One thing I would like to see on every kiln is a note to the volunteer fire department that says "Do not open door in case of fire until hose is running" or similar.  (The kiln is virtually air tight, so if the DH overheats, fan motor sparks, or other fire ignition source is present, the moment the door is opened and the oxygen gets into the smoldering fire, it will be like an explosion in a few seconds unless there is a water spray from the fire hose.  Many FDs do not know how to fight a kiln fire properly.)  At the least, write them a letter with instructions.  Of course, that means you also do not open the door whenever there is smoke.

We have also seen transient people sneak into a kiln to sleep.  A door lock is a good idea.
Title: Re: my kiln is almost ready
Post by: jimbarry on December 16, 2018, 08:09:18 PM
Its a tough, very small market, rurally located, I do not expect to profit from the kiln to be honest. If that happens, its an unexpected and welcomed surprise.

Its a 2x6 wood floor on 6x6 wood piers. Zero concrete. Between the joists are 2 inch rigid foam on the ground, 4 inch spray foam on top.

Good point about fire. No transients here except for deer, bobcats and the occasional raccoon. The door does have  deadbolt though.
Title: Re: my L200 kiln is almost ready
Post by: jimbarry on December 27, 2018, 07:20:14 AM
Speaking of day to day operations, as it relates to L200




(http://forestryforum.com/gallery/albums/userpics/20037/20181227-kildbldg-head-space3.jpg?easyrotate_cache=1545913122)
 
Title: Re: my L200 kiln is almost ready
Post by: K-Guy on December 27, 2018, 08:50:34 AM
Hi Jim
Your answers are:
1) 18 inches is best but no less than 12".
2) the manual says 12" from kiln unit but many stack up to the unit and say it's okay.
3) you can have your stack all the way to the bottom of the fan wall. A narrow high stack is better than a short fat one due to better airflow. :)
Title: Re: my L200 kiln is almost ready
Post by: YellowHammer on December 27, 2018, 06:08:26 PM
Stacking high to the bottom of the fan baffle will help reduce baffling and also add top weight to help keep the lumber flat.

If you are front loading toward the kiln unit itself, especially if you plan on loading close, or side loading by cart, I would advise putting some "bump" protection up.  Its very easy to go a little too far forward and squash the kiln like a beer can, or even have a sticker grab it and push it around ripping wires and stuff from the wall.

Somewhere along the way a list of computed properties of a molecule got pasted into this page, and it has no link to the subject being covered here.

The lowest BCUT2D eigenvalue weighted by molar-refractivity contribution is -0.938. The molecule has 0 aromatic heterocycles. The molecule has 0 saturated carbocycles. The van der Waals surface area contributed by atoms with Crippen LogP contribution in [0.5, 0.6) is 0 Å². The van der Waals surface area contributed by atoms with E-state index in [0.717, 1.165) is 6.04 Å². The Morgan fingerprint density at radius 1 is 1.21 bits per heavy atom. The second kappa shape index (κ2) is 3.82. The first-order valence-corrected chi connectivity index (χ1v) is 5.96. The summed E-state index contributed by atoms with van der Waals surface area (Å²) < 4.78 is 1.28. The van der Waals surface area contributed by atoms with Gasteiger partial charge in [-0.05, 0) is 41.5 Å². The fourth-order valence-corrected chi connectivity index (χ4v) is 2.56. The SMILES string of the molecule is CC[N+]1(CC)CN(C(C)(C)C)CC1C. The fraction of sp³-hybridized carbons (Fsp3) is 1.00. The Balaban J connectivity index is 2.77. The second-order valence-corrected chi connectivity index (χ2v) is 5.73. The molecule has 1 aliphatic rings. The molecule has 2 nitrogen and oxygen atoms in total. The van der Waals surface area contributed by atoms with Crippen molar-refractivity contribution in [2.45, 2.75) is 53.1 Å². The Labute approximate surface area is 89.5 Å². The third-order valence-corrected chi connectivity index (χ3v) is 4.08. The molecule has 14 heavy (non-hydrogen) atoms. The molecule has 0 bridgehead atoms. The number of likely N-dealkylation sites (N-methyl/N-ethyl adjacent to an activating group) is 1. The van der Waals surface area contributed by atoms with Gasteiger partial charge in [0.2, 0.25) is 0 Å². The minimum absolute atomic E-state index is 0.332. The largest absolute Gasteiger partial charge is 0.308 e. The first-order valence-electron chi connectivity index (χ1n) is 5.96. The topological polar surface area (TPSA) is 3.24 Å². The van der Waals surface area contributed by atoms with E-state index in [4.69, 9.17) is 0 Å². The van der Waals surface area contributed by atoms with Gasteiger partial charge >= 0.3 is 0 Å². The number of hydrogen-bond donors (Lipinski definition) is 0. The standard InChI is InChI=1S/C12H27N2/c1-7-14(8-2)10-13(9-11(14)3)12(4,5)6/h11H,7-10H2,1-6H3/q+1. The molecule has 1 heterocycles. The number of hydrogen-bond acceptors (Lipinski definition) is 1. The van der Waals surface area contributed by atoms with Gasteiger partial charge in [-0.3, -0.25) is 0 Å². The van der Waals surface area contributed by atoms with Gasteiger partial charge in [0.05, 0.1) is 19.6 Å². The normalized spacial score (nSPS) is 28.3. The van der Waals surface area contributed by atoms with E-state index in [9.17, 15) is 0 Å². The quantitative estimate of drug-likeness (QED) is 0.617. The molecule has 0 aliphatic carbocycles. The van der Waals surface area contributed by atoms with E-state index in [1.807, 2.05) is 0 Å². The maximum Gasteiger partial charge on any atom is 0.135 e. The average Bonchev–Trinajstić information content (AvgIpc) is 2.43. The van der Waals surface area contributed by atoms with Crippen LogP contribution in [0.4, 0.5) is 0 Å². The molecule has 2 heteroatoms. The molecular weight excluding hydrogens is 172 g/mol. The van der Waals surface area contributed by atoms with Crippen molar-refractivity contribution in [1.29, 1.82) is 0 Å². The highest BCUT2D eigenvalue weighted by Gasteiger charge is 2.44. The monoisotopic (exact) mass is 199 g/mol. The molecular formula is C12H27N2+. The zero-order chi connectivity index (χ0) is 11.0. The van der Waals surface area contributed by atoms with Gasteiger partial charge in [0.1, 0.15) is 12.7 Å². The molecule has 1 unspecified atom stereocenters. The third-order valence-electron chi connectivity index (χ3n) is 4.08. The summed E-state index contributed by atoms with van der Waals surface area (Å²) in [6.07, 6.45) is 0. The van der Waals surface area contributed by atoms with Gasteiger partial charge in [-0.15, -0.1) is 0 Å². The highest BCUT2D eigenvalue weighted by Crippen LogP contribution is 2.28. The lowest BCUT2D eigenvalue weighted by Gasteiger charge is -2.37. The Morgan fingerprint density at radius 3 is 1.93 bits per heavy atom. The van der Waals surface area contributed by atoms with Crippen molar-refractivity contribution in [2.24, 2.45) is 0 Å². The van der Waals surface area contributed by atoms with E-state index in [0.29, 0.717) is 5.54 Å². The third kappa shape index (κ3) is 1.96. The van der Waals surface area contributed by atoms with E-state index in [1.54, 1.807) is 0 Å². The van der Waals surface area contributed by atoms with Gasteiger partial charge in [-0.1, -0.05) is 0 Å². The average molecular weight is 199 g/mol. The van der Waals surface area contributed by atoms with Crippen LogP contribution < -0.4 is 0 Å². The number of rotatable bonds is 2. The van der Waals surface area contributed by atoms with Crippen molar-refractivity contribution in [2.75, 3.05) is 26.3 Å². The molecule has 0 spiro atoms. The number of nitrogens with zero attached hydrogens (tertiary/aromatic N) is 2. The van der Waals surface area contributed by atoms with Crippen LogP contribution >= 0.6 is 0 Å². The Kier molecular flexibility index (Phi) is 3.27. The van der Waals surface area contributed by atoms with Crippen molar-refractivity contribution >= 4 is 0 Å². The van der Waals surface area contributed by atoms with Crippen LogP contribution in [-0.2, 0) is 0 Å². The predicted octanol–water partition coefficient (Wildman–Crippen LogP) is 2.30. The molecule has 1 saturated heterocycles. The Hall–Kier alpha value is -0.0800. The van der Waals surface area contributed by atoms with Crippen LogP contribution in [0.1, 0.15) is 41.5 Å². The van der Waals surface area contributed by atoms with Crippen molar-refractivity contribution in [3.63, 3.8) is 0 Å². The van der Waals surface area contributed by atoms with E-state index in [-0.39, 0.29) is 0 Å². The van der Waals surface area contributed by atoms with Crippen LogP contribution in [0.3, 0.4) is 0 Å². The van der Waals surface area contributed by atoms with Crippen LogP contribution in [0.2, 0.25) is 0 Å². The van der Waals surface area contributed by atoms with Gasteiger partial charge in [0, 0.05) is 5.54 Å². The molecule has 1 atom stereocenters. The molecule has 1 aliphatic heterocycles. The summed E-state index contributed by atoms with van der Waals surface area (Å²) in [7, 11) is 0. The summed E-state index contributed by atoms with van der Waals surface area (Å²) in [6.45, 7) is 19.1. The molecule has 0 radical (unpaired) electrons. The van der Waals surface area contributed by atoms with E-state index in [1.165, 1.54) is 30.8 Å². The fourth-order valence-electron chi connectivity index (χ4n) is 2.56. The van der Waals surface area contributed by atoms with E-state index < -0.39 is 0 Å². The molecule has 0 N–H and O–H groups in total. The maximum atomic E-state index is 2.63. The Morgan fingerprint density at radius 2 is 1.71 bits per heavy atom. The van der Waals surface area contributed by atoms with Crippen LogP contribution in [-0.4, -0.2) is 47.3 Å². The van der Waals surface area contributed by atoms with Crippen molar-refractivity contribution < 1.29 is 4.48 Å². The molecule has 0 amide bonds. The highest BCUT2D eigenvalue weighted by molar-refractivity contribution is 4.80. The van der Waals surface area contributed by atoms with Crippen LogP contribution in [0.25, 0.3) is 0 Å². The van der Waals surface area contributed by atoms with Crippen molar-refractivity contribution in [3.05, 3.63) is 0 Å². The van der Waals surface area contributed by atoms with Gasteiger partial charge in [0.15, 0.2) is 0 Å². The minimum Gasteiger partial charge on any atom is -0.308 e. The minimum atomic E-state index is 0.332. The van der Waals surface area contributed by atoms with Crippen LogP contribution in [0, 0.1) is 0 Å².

So clearance between the wood is not only a good idea for drying, think of it a margin of protection for the unit.  Also, some times it may become necessary to see if the unit is working and the best way to do that is to pull up the front filter and feel the evaporator coil to see if its cool.  Otherwise, you would have to unload the entire kiln.  
Title: Re: my L200 kiln is almost ready
Post by: longtime lurker on December 28, 2018, 05:27:18 AM
1.Plenum size (the space between the front of the stack and the wall/door on the high pressure side) is critical to good kiln functioning. If you dont have enough room there you get uneven airflow which leads to uneven drying. The number I've always been told is that it should equal or be greater then the height of the total number of stickers in a charge of 4/4.... so if you've got 40 courses of lumber on 3/4 stickers there should be 30" between the front of the stack and the door/wall. 

2.The low pressure side isnt so critical with DH. Whatever works but you want to be able to sneak between the condensor unit and the stack ideally. 

3. Pack her to the fan truss.

Can you ditch the pallets somehow? Lift the pack of lumber off pallet onto cart, then next pack off pallet and onto a row of stickers on the previous pack? Thats another foot of space opened up, and saves having holes that need blocking as well.
Title: Re: my L200 kiln is almost ready
Post by: jimbarry on December 28, 2018, 05:34:03 AM
Soon as I am ready I will be loading it with firewood as a test run. So the pallets will have to stay. I could reduce the size of the pallets by half probably, make them thinner, as they are a one time use pallet anyway.
Title: Re: my L200 kiln is almost ready
Post by: GeneWengert-WoodDoc on December 30, 2018, 01:58:07 PM
If drying green lumber, the wall plenum should be the height of the stacks  in feet divided by 5.  So, 10 high is 2 feet minimum.  This is done in order to get fairly uniform air flow, top to bottom.  You need the same gap, front and back.

With air dried wood, a smaller plenum is fine, as uniform air flow is no longer an issue for uniform air drying.

The height is not an issue, except that over eight feet we begin to worry about tipping, so may need crossers every four feet in height to stabiliza the stacks.

We typically want no less than 250 fpm airflow...the higher you go, the more fan power you need.  Fan cfm= number of sticker openings x (sticker height in inches / 12) x length of lumber in feet x 250 fpm.  Then add 50% more for leaks.  

Example with 12 lumber and 39 layers using 0.75 stickers...
40 x 0.75 /12 x 12 x 250 = 7500 cfm and add 3750 cfm to get no less than 12,000 cfm.